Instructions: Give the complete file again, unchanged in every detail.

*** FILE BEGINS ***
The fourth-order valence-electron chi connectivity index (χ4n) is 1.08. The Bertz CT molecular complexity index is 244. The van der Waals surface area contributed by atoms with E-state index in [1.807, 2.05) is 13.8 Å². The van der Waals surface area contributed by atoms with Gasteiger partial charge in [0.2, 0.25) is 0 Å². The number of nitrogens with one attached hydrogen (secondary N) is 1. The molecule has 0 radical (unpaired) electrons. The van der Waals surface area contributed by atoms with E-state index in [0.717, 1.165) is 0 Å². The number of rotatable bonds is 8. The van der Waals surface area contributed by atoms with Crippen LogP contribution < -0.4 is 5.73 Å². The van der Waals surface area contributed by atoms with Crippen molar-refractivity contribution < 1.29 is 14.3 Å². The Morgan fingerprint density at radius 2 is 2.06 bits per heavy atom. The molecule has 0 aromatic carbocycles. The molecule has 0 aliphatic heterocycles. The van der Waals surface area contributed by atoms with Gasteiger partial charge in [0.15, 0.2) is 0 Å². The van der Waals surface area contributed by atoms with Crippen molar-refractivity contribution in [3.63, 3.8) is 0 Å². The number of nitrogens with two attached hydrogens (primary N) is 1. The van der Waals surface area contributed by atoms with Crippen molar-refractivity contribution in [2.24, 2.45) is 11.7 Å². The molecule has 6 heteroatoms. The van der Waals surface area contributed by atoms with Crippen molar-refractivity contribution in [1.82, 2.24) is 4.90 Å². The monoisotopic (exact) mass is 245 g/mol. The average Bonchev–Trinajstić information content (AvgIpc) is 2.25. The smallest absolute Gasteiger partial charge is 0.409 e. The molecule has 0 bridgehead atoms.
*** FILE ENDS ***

The fourth-order valence-electron chi connectivity index (χ4n) is 1.08. The Bertz CT molecular complexity index is 244. The van der Waals surface area contributed by atoms with E-state index in [1.807, 2.05) is 13.8 Å². The van der Waals surface area contributed by atoms with Gasteiger partial charge in [0.2, 0.25) is 0 Å². The number of nitrogens with one attached hydrogen (secondary N) is 1. The molecule has 0 radical (unpaired) electrons. The van der Waals surface area contributed by atoms with E-state index in [0.717, 1.165) is 0 Å². The number of rotatable bonds is 8. The van der Waals surface area contributed by atoms with Crippen LogP contribution < -0.4 is 5.73 Å². The van der Waals surface area contributed by atoms with Crippen molar-refractivity contribution < 1.29 is 14.3 Å². The Morgan fingerprint density at radius 2 is 2.06 bits per heavy atom. The molecule has 0 aromatic carbocycles. The molecule has 0 aliphatic heterocycles. The van der Waals surface area contributed by atoms with Gasteiger partial charge in [0.15, 0.2) is 0 Å². The van der Waals surface area contributed by atoms with Crippen molar-refractivity contribution in [3.63, 3.8) is 0 Å². The number of nitrogens with two attached hydrogens (primary N) is 1. The van der Waals surface area contributed by atoms with Crippen molar-refractivity contribution in [2.24, 2.45) is 11.7 Å². The molecule has 6 heteroatoms. The van der Waals surface area contributed by atoms with Crippen molar-refractivity contribution in [1.82, 2.24) is 4.90 Å². The monoisotopic (exact) mass is 245 g/mol. The average Bonchev–Trinajstić information content (AvgIpc) is 2.25. The smallest absolute Gasteiger partial charge is 0.409 e. The molecule has 0 bridgehead atoms.